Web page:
|Photos||Video & Audio||Blogs||Statistics||Archive||Shop||Mobile|
February 12, 2007
A final day washout at Pietermartizburg prevented an exciting final day between the Dolphins and the Cobras. Despite conceding a first innings lead of 125, the Cobras had fought back by the end of day three, reducing the Dolphins to 83 for 6. Charl Willoughby was the chief destroyer, taking 5 for 16 off 12 impressive overs. The Cobras' hopes were revived by an eighth-wicket stand of 111 between Vernon Philander (63) and Rory Kleinveldt (62) after the top order had fallen to 131 for 7. The Dolphins' 392 was built around Hashim Amla's 117, which included 13 boundaries, while Darren Smit fell seven short of his ton. However, it was the weather that had the final say.
The pitch was the only winner at Bloemfontein as batsmen from the Eagles and the Titans filled their boots. Martin van Jaarsveld set the tone with his 159-ball 102, which was joined by Gulam Bodi's unbeaten 160 as the Titans passed 500. In reply Dean Elgar, who captained South Africa at the Under-19 World Cup in Sri Lanka last year, marched to a career-best 226, spanning 512 balls and more than 11 hours in the middle. He added 124 with Boeta Dippenaar (54) and 123 with Morne van Wyk (46) as the Eagles fell just 39 short of matching the Titans. There was little time remaining in the match and the second innings merely went through the motions.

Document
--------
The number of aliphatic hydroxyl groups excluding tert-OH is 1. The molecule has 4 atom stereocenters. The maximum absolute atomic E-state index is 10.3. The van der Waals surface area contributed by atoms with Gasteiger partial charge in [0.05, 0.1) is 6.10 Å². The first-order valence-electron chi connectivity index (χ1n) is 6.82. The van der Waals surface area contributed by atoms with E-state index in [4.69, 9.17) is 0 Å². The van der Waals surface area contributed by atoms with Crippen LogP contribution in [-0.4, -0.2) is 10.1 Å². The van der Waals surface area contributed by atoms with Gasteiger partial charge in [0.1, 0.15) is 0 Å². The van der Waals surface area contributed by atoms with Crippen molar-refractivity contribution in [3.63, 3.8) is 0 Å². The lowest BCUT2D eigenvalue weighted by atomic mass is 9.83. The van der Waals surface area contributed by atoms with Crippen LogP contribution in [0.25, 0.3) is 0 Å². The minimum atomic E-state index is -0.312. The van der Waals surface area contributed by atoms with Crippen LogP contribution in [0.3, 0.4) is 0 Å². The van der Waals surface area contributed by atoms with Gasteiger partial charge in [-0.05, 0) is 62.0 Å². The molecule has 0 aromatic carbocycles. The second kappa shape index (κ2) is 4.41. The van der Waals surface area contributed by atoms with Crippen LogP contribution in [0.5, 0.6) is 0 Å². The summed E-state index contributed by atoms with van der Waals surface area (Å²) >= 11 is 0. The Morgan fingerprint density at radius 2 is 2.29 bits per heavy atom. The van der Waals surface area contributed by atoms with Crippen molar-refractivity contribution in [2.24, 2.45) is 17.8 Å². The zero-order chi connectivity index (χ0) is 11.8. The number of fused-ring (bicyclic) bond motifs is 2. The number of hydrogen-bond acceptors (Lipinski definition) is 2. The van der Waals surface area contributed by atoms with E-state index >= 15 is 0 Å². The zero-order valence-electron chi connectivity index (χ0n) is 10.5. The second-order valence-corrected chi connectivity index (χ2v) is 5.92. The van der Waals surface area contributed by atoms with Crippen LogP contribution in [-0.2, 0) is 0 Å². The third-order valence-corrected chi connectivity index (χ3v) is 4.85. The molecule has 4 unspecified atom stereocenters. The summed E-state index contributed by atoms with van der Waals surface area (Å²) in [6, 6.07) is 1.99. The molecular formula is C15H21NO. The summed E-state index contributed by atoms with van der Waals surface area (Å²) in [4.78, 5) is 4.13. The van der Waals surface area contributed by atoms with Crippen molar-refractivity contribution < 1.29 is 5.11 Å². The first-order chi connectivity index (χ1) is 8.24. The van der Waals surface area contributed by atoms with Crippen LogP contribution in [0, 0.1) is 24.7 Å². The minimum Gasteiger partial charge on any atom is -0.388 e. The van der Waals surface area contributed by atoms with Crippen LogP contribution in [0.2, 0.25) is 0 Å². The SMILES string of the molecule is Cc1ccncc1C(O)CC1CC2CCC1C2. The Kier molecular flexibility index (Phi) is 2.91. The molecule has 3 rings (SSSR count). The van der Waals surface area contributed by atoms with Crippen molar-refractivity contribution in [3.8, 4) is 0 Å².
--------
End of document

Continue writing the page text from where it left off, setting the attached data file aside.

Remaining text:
The meeting between the Warriors and the Lions at East London was disrupted enough by rain and bad light that time ran out to force a result, although the bowlers had enjoyed enough success to keep the match interesting. Tyron Henderson grabbed 4 for 46 as the Warriors reached 296 with half-centuries for Colin Ingram (64) and Justin Kreush (57). Neil McKenzie led the response with 94, but Mario Olivier's 5 for 67 secured a 36-run lead. This was extended 234 on the final day as Arno Jacobs made an unbeaten 85 but a result was never on the cards.
© ESPN Sports Media Ltd.
Plays of the day from the fifth ODI in Ranchi
Shorter tours don't allow you time to get into form, and domestic cricket isn't demanding enough